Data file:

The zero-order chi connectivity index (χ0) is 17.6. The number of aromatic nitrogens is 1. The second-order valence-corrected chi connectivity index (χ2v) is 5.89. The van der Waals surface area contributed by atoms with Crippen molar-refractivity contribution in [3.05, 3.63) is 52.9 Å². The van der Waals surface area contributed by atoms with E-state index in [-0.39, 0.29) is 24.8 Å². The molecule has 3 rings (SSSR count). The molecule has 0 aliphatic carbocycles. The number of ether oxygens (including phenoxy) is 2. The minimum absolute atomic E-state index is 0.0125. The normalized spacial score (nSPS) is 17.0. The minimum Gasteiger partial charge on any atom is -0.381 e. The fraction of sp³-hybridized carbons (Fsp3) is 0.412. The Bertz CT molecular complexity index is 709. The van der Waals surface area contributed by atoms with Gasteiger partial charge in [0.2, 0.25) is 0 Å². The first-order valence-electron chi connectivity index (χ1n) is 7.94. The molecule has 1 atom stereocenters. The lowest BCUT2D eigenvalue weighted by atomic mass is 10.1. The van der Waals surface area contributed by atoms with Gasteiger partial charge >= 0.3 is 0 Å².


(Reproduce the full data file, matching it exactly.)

The zero-order chi connectivity index (χ0) is 17.6. The number of aromatic nitrogens is 1. The second-order valence-corrected chi connectivity index (χ2v) is 5.89. The van der Waals surface area contributed by atoms with Crippen molar-refractivity contribution in [3.05, 3.63) is 52.9 Å². The van der Waals surface area contributed by atoms with E-state index in [-0.39, 0.29) is 24.8 Å². The molecule has 3 rings (SSSR count). The molecule has 0 aliphatic carbocycles. The number of ether oxygens (including phenoxy) is 2. The minimum absolute atomic E-state index is 0.0125. The normalized spacial score (nSPS) is 17.0. The minimum Gasteiger partial charge on any atom is -0.381 e. The fraction of sp³-hybridized carbons (Fsp3) is 0.412. The Bertz CT molecular complexity index is 709. The van der Waals surface area contributed by atoms with Gasteiger partial charge in [0.2, 0.25) is 0 Å². The first-order valence-electron chi connectivity index (χ1n) is 7.94. The molecule has 1 atom stereocenters. The lowest BCUT2D eigenvalue weighted by atomic mass is 10.1. The van der Waals surface area contributed by atoms with Gasteiger partial charge >= 0.3 is 0 Å².